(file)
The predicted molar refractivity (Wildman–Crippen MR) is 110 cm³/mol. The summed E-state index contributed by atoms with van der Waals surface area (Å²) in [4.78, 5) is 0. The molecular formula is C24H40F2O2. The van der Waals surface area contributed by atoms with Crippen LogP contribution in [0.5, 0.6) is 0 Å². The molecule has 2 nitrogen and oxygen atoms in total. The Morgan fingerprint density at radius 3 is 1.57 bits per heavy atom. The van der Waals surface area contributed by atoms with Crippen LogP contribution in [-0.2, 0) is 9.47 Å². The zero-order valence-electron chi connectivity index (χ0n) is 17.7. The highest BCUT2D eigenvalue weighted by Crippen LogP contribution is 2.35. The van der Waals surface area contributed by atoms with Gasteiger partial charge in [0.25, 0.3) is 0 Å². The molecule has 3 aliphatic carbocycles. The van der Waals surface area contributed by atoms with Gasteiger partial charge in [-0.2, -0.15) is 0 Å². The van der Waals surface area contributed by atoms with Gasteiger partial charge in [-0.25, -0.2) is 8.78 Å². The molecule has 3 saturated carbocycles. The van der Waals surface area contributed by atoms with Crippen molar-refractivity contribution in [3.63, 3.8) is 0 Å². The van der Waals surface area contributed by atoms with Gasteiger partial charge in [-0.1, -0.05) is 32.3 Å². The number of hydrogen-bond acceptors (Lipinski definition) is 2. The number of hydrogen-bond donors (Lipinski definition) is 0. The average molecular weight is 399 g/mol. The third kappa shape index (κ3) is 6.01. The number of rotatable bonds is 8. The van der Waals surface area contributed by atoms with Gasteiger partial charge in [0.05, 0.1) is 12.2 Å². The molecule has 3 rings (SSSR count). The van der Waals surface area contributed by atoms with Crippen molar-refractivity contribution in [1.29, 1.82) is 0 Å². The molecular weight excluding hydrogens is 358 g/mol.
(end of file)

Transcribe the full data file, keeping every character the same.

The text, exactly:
The predicted molar refractivity (Wildman–Crippen MR) is 110 cm³/mol. The summed E-state index contributed by atoms with van der Waals surface area (Å²) in [4.78, 5) is 0. The molecular formula is C24H40F2O2. The van der Waals surface area contributed by atoms with Crippen LogP contribution in [0.5, 0.6) is 0 Å². The molecule has 2 nitrogen and oxygen atoms in total. The Morgan fingerprint density at radius 3 is 1.57 bits per heavy atom. The van der Waals surface area contributed by atoms with Crippen LogP contribution in [-0.2, 0) is 9.47 Å². The zero-order valence-electron chi connectivity index (χ0n) is 17.7. The highest BCUT2D eigenvalue weighted by Crippen LogP contribution is 2.35. The van der Waals surface area contributed by atoms with Gasteiger partial charge in [0.25, 0.3) is 0 Å². The molecule has 3 aliphatic carbocycles. The van der Waals surface area contributed by atoms with Gasteiger partial charge in [-0.2, -0.15) is 0 Å². The van der Waals surface area contributed by atoms with Gasteiger partial charge in [-0.25, -0.2) is 8.78 Å². The molecule has 3 saturated carbocycles. The van der Waals surface area contributed by atoms with Crippen molar-refractivity contribution in [3.63, 3.8) is 0 Å². The van der Waals surface area contributed by atoms with Gasteiger partial charge in [-0.1, -0.05) is 32.3 Å². The number of hydrogen-bond acceptors (Lipinski definition) is 2. The number of hydrogen-bond donors (Lipinski definition) is 0. The average molecular weight is 399 g/mol. The third kappa shape index (κ3) is 6.01. The number of rotatable bonds is 8. The van der Waals surface area contributed by atoms with Gasteiger partial charge in [0.05, 0.1) is 12.2 Å². The molecule has 3 rings (SSSR count). The van der Waals surface area contributed by atoms with Crippen molar-refractivity contribution in [1.29, 1.82) is 0 Å². The molecular weight excluding hydrogens is 358 g/mol.